Exercise releases feel good endorphins—that’s science. But sometimes getting to those endorphins can be a real pain. It doesn’t have to be that way though. When you find yourself stressed out and overworked, don’t beat yourself up. Instead, crank up your favorite tunes, and move to the beat! Forget about the number of reps, and just enjoy being in the moment with music.
I believe it’s time we redefine what it means to be truly independent. Free of limiting thoughts, beliefs, and behaviors. To release the relationships both personal and professional that no longer serve us and to continue to foster a connected relationship with ourselves. To question our privilege, challenge the status quo, and cultivate curiosity. I believe it’s time to get comfortable being uncomfortable.
This is our Reclamation of Independence. What will you declare?
Being focused on a cause is great. Dedicating yourself to working tirelessly for change is both admirable… and tiring. You’re not a machine meant to zero in on a singular task forever, that’s why it’s great to let yourself daydream. Protect yourself from burning out by zoning out. Let your mind wander, and allow your thoughts to flow freely. Not only will it calm you down, but also it’s often just what you need to kick-start new ideas.
Let July be almost like a second “New Year.” Refocus your energy and check-in with yourself on the 6th month to stay on track. Let go of the negative and embrace the change while continuing to dream and focus. While change can be scary, it can also be beautiful and rewarding. Change can be one of the toughest parts of life, but #selfcare17 is letting it work for us.
There’s a reason why kindergartens are encouraged to nap. They’re growing bodies and developing minds need a mid-day boost. But just because you gave up finger painting and learned to read long ago, doesn’t mean you should quit on naps. Let’s face it being an adult is exhausting! We face so many challenges and are constantly developing new ways to cope. Do yourself a big delightful favor, and take a nap! I guarantee you’ll appreciate it more now than you ever did in kindergarten.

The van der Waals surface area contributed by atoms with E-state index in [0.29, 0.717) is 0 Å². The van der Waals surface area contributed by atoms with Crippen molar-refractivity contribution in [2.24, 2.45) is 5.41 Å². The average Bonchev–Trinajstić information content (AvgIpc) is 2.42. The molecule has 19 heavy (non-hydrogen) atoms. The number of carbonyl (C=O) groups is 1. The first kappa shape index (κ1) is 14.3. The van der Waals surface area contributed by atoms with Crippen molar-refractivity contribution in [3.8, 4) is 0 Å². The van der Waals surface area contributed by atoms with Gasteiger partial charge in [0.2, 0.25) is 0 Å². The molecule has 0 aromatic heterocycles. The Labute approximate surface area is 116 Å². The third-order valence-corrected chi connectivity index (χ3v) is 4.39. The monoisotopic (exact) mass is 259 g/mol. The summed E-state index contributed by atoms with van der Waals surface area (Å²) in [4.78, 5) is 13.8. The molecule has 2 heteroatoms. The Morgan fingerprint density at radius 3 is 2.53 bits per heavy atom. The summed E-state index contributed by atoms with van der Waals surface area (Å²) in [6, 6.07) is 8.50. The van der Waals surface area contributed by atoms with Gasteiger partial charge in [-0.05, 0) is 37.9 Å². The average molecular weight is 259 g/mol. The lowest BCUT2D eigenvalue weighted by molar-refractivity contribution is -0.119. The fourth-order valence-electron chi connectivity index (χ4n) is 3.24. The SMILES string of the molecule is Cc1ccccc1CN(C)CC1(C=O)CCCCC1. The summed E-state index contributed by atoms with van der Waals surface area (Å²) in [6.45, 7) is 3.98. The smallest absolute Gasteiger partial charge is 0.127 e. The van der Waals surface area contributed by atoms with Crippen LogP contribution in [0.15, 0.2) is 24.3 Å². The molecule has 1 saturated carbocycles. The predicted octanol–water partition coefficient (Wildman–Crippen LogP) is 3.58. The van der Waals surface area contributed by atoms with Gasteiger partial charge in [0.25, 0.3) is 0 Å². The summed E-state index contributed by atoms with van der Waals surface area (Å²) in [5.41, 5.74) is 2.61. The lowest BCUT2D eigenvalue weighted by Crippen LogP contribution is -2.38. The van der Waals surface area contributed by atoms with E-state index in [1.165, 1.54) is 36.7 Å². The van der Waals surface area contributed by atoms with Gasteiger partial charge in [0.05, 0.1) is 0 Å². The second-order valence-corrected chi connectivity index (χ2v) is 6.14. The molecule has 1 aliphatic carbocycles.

It’s easy to think of peace and quiet as a luxury. We reserve it for vacations or yoga sessions. But an occasional break from the noise of our daily lives can be an integral part of self-care. This week, practice being quiet. Silence your cell phone, log out of social media, no music, no talking. Take a relaxing break, and indulge in the gift of peaceful solitude.
As a young girl, I was a storyteller. Only I didn’t know it. That’s not what I called myself. I didn’t think I did anything out of the ordinary. My stories (like most kids) were my companions, my way of working out the tough stuff happening at school, and most of all, just…fun. I made up all types of stories: romance novel escapades (from a 9 year old’s mind) to epic heroic adventures to after school special type dramas full of lessons and social morals.
Naturally, I had no interest in keeping these elaborate stories to myself and would eagerly run into the living room hoping that I could find someone — anyone — to share them with.
It was my Grandpa Michael who would patiently listen to my breathless recounts of action and emotion and then he would give me the most maddening advice. “Don’t forget to write it down,” he would say.